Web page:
Jane Austen's city: Roman-built baths and elegant spas still entice (Travelogue)
I like our situation very much," wrote English novelist Jane Austen in a letter to her sister Cassandra describing the profound impact that Bath had upon her first visit.
Better known as the city of spas, Bath, embellished with Roman and Georgian-styled buildings and the river Avon flowing across, has enough to satiate the appetite of a hungry traveller.
A visit to the countryside, with lush green meadows, hills and streams, and the landscape perfect enough to unleash the poet in anyone, is always a pleasant experience. Enroute to Bath, one can enjoy the sublime beauty of the countryside that has since ages been the source of inspiration for many English poets.
Being the largest city in Somerset, England, it has a lot to offer -- from the Roman-built Baths to the Circus. Founded by the Romans as a thermal spa in the first century CE, today it is a well-developed and elegant town -- and a major tourist attraction. It was declared a World Heritage Site in 1987.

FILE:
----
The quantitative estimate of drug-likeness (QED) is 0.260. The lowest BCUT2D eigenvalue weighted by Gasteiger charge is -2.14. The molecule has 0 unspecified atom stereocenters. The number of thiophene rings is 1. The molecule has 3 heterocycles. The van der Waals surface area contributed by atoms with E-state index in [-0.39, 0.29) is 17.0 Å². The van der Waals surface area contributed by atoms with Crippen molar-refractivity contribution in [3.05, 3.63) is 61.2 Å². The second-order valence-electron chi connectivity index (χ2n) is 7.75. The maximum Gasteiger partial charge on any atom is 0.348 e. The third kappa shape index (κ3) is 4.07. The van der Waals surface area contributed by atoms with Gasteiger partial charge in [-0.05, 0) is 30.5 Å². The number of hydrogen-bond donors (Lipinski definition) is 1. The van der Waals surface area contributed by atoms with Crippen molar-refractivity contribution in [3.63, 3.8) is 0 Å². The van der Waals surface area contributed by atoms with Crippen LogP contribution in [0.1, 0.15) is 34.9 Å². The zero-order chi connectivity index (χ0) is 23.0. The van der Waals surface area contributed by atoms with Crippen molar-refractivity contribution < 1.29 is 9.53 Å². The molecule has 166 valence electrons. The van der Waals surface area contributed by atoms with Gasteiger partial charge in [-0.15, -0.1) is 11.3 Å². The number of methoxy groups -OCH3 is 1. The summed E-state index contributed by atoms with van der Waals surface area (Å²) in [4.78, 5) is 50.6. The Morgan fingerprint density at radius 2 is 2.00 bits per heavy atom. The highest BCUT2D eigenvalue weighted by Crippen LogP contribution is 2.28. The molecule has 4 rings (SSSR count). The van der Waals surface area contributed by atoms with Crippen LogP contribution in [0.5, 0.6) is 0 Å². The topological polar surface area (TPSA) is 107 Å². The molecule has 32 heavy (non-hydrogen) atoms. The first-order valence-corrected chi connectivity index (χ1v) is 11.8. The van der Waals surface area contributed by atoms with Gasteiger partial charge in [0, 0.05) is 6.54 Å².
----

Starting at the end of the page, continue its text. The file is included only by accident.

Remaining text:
The city in itself is a visual delight with homogenously architectured buildings -- and the day we visited it was also endowed with a clear sky and pleasant weather. One of the special attractions of the place is the Bath Abbey or the Abbey Churchyard. To the right of the Abbey, the Roman Baths and the Pump Rooms form a large complex.
The original Pump Rooms were completed in 1705. However, due to the demand for taking the waters, they were extended and rebuilt in 1790. These rooms were built in the neo-classical style reflecting the cultural evolution of the spa city in the 18th century.